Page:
Monday, October 15, 2012

Chicklit Meets Historical Fiction: Lost in the Light


     I’m an omnivore when it comes to reading genres: literary, thrillers, chick lit, vampires, detective, paranormal, nonfiction, and, of course, historical fiction.  Regarding the latter, I’ve had my fill of Tudors and French monarchs and their mistresses. An exotic setting, especially one I'm not familiar with is always a lure. Who knew it would be San Diego? Practically my backyard (well, with a full tank and two hours).  

         Chick lit meets paranormal and historical fiction in Lost in the Light by Mary Castillo.  Prohibition, and the landline through Tijuana were fascinating.  The most vivid character portraits were of the ghost and the grandmother, but the heroine, Dori Orihuela, a police detective who has just purchased her first home, albeit a haunted one, is the force that drives the narrative.  
Please welcome Mary Castillo:        
     Lost in the Light came to life after I watched one of my favorite films, The Ghost and Mrs. Muir and I thought, what if Dori Orihuela, this tough and extremely skeptical police detective befriends a ghost? Even better, he would be a swaggering bootlegger and smuggler from the Roaring '20s.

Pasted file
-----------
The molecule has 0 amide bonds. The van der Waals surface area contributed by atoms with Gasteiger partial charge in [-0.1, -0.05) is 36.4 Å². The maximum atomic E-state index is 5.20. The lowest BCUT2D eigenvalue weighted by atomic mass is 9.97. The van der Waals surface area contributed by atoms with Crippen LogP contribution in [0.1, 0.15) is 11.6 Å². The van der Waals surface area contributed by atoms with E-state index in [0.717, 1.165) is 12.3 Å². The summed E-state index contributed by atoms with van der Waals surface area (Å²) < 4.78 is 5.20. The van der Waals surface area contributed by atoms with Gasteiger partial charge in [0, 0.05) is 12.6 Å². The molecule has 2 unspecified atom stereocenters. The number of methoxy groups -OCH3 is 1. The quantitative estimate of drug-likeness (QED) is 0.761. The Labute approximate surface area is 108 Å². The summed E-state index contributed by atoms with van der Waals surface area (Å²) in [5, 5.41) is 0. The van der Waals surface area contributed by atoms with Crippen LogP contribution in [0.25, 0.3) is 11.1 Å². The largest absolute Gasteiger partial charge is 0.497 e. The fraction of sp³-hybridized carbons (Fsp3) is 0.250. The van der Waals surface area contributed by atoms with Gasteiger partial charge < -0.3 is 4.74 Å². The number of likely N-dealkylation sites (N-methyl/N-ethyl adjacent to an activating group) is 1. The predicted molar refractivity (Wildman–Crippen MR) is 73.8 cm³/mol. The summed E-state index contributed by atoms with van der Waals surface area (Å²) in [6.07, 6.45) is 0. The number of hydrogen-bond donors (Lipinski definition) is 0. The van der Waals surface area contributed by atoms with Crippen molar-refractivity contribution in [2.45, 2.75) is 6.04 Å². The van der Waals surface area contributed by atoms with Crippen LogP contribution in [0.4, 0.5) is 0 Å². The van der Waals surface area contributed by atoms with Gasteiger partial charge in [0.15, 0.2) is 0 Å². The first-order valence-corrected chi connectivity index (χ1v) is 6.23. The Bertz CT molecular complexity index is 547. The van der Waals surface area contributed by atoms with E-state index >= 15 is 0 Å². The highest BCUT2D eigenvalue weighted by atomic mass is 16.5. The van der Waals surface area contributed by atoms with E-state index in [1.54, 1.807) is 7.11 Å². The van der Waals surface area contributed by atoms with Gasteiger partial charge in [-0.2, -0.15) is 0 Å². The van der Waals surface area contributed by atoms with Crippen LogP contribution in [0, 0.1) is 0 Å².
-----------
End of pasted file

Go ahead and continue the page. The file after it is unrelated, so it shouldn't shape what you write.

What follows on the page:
With alcohol at a premium and San Diego's proximity to Mexico, smuggling had to have been a huge industry. Research provided the background picture of San Diego in the 1920's, where there was a great battle of one-up-man-ship between smugglers, federal agents, the KKK and yes, the U.S. Border Patrol. There are photos of cars modified to hide Caribbean spirits and Tecate beer. 
Smugglers took to the air and sea; there were floating liquor stores off the California coastline where boaters could legally purchase alcohol. But bringing it back was the hard part. The Coast Guard deployed a fleet of powerful boats armed with machine guns, while the U.S. Border Patrol teamed up with Treasury Agents when they wised up to the schemes of smugglers. The Klan took a very strong stance against alcohol and there are rumors of lynching in the remote foothills.
Sure enough a man like Vicente's boss did exist. On February 13, 1933, the Times reported that a big shot liquor smuggler was sentenced to a three-year prison term at the McNeil Island Prison. I traced his address, marriage certificate and his intake record at McNeil Island. Suddenly this world came to life and, without saying too much, James McClemmy (this shadowy boss character) became the key to Vicente's demise, which brought the story together.

The story is a page turner with old flames, sexy ghosts, family obligations that we all contend with, humor, and bonds with new female friends.
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